Next: The Aviator
Previous: Bringing Out the Dead.
Full movie list

Gangs Of New York.  2002. The eighteenth film. 

It’s fitting that the antagonist of Gangs of New York is called “Bill the Butcher”; the film itself is like a butcher’s diagram of early New York, with every bloody piece cleanly laid out and clearly labeled. Although the New York in the film is (thankfully) unrecognizeable compared to New York of today, each setting is helpfully labeled with streets and cross-streets, giving a viewer familiar with the city the somewhat unsettling sensation of realizing they have a friend who lives on the street where a character is being disemboweled.

Unlike a butcher’s diagram, the movie is full of life and excitement, due to the passionate love displayed for the city and its history- even though the film focuses on a particularly dark period of New York history: early immigration and the gang wars of the Five Points.

Like any stylish, exciting gang movie, it’s fun to learn about the different factions and the colorful characters in them. The gangs have unique stylistic quirks and bloody backstories of their own, detailed just enough to build an interesting world without being bogged down in too much details. The film slaps characters down on the cutting block before going to work on them with a sharp edge. 

Each gang is grounded in historical accuracy, and the film doesn’t forget or gloss over the horror of what these real people did to each other. Gorey violence in film is easy to forgive of the characters on screen, but racism and abuse less so, and Scorsese doesn’t let the audience forget that such things are going on. Bill the Butcher is a memorable, exciting character with something resembling a redemption arc, but the ugly racism and nationalism that defines his character are never forgotten or shoved under the rug. The excitement of the bloody free-for-alls is made slightly darker with the knowledge that these were real people who really did these things, and that tension is masterfully used to keep the stakes high.

This film was considered Scorsese’s comeback, and it’s easy to see why. It represents a huge evolution, taking all the themes and subjects he’s been passionate about throughout his career and applying the style, confidence and elevated visual flair he’d learned in the past few decades. A 3 hour historical epic about the violent history or immigrants in the Five Points is far beyond the scope of what Scorsese attempted in the early years, and he pulls it off with assurance.

There is no end to visual creativity in this film- from the vast, breathtaking birds-eye shots of 1800s New York sprawled out beneath the camera, to the poetic way the floating white ashes in the climactic brawl evoke the snowy streets in the film’s first battle, to the simple but striking shot of the Butcher’s false eye with a metal eagle for a pupil.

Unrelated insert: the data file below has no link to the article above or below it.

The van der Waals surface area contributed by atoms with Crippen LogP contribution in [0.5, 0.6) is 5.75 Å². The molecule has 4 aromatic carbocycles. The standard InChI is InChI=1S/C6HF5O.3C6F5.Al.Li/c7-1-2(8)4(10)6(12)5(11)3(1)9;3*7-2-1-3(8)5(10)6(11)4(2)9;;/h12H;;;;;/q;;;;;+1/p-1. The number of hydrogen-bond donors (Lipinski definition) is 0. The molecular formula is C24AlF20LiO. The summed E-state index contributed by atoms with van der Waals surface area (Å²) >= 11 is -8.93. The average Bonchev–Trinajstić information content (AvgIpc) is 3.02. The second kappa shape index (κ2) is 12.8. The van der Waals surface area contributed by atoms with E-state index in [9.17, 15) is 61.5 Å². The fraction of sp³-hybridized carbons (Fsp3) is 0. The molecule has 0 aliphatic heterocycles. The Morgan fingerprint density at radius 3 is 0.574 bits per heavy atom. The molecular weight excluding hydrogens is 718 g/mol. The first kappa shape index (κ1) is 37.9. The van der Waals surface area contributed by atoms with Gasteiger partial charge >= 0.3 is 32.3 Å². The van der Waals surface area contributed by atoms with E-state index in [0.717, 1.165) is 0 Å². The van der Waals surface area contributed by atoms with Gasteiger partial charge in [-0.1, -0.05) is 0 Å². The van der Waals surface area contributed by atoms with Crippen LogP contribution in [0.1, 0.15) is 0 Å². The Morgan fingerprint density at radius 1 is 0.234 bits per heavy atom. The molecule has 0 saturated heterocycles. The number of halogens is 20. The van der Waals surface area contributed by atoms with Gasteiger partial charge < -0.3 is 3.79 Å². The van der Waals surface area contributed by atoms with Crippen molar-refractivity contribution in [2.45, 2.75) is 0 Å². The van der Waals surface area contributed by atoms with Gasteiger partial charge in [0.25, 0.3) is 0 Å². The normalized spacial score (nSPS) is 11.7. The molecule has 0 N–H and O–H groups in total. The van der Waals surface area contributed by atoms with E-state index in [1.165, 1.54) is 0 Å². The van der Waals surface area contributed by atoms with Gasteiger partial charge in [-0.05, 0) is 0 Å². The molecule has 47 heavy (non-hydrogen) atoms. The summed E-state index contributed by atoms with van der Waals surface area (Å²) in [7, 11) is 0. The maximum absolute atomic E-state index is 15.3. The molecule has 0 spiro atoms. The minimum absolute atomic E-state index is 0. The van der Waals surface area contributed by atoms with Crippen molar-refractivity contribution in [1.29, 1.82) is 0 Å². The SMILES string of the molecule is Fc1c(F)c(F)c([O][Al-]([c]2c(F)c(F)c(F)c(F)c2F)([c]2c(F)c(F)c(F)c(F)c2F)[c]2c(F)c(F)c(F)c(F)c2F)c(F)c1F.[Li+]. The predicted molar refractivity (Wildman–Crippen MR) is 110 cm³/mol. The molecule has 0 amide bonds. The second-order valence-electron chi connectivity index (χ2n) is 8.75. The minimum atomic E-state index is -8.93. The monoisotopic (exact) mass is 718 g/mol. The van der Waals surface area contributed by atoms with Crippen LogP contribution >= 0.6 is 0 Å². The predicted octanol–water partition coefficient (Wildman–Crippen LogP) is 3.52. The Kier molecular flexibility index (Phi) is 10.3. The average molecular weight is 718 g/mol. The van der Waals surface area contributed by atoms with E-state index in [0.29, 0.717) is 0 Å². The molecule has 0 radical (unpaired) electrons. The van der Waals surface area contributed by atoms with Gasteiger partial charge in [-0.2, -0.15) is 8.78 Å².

Some of his old and oft-revisited themes are found here, particularly the one of “a self-inflicted betrayal”. Protagonist Leonardo DiCaprio and villain Daniel Day-Lewis would have what amounts to a genuine father-son relationship if the cycle of revenge didn’t keep them looking over their shoulder. Although DiCaprio wants revenge on Day-Lewis for the murder of his father, one wonders if he would ever had gone through with it if Day-Lewis hadn’t struck first to try to prevent that from happening.

The film is striking, passionate, exciting, and slightly unnerving, as it makes the point that the city of New York is built on the bones of these desperate, violent men. By the end of the film coffins line familiar streets, all victims of gang wars, and it’s been made clear that those already oppressed in society all the time suffered the absolute worst during the violence. But another favorite Scorsese theme is the notion that wonderful things can be made from something horrible. Despite all the carnage, it’s impossible not to feel thrilled at the sight of the city of New York rising triumphantly from the graveyard.

Emotionally, Gangs of New York didn’t affect me the way a film like Goodfellas did. DiCaprio’s protagonist is a little dry and one-dimensional, and while Bill the Butcher is a great character who steals the film, he’s not quite deep enough to get truly invested in. But the story of the gang wars itself is both invigorating and relentlessly grim, and the world in which it takes place is beautiful and full of details to explore.

Anthony Lane once compared the sight of Scorsese asking for “a camera that moves” to “Rembrandt asking if he could have a little bit of brown.” As of Gangs of New York, Scorsese has established himself as a master of filmmaking, and the only thing left is to wait and see what more stories he wants to tell.

I may also add that Gangs of New York was the last of Scorsese’s narrative films I had yet to see; the rest are all movies I have seen before. It’s been a pleasure doing this project and watching the progress of a filmmaker I love. Nothing I write here is hyperbole; he really is that good. Thanks for reading along with me as I did this; we’ve only got a few films left, and it’s been an absolute pleasure.

Next: The Aviator

Previous: Bringing Out the Dead.

Full movie list


  1. evaporatingmemory reblogged this from magnoliapearl and added:
    Came for the arts stayed for the intimate discussion of film
  2. rincewitch reblogged this from magnoliapearl
  3. magnoliapearl posted this